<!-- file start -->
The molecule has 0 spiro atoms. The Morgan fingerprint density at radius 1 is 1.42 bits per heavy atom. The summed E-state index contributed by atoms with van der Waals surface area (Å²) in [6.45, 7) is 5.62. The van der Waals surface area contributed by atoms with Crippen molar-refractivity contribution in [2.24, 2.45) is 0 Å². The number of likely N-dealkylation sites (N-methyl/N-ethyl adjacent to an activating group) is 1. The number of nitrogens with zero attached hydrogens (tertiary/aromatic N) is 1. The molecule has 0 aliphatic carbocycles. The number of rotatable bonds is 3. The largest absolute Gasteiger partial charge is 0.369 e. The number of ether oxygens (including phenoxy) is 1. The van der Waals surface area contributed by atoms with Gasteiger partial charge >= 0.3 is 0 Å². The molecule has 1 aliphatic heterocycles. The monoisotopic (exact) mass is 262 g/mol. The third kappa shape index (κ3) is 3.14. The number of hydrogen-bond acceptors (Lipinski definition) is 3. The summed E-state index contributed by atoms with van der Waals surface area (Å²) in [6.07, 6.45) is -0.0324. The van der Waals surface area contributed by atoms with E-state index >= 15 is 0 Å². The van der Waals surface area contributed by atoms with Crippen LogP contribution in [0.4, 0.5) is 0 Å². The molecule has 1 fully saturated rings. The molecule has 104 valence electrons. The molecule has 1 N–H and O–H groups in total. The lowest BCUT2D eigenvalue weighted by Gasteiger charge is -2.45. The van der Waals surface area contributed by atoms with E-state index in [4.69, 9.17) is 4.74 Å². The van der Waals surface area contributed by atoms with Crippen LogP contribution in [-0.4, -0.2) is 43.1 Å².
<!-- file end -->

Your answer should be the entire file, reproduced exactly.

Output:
The molecule has 0 spiro atoms. The Morgan fingerprint density at radius 1 is 1.42 bits per heavy atom. The summed E-state index contributed by atoms with van der Waals surface area (Å²) in [6.45, 7) is 5.62. The van der Waals surface area contributed by atoms with Crippen molar-refractivity contribution in [2.24, 2.45) is 0 Å². The number of likely N-dealkylation sites (N-methyl/N-ethyl adjacent to an activating group) is 1. The number of nitrogens with zero attached hydrogens (tertiary/aromatic N) is 1. The molecule has 0 aliphatic carbocycles. The number of rotatable bonds is 3. The largest absolute Gasteiger partial charge is 0.369 e. The number of ether oxygens (including phenoxy) is 1. The van der Waals surface area contributed by atoms with Gasteiger partial charge >= 0.3 is 0 Å². The molecule has 1 aliphatic heterocycles. The monoisotopic (exact) mass is 262 g/mol. The third kappa shape index (κ3) is 3.14. The number of hydrogen-bond acceptors (Lipinski definition) is 3. The summed E-state index contributed by atoms with van der Waals surface area (Å²) in [6.07, 6.45) is -0.0324. The van der Waals surface area contributed by atoms with E-state index >= 15 is 0 Å². The van der Waals surface area contributed by atoms with Crippen LogP contribution in [0.4, 0.5) is 0 Å². The molecule has 1 fully saturated rings. The molecule has 104 valence electrons. The molecule has 1 N–H and O–H groups in total. The lowest BCUT2D eigenvalue weighted by Gasteiger charge is -2.45. The van der Waals surface area contributed by atoms with E-state index in [4.69, 9.17) is 4.74 Å². The van der Waals surface area contributed by atoms with Crippen LogP contribution in [-0.4, -0.2) is 43.1 Å².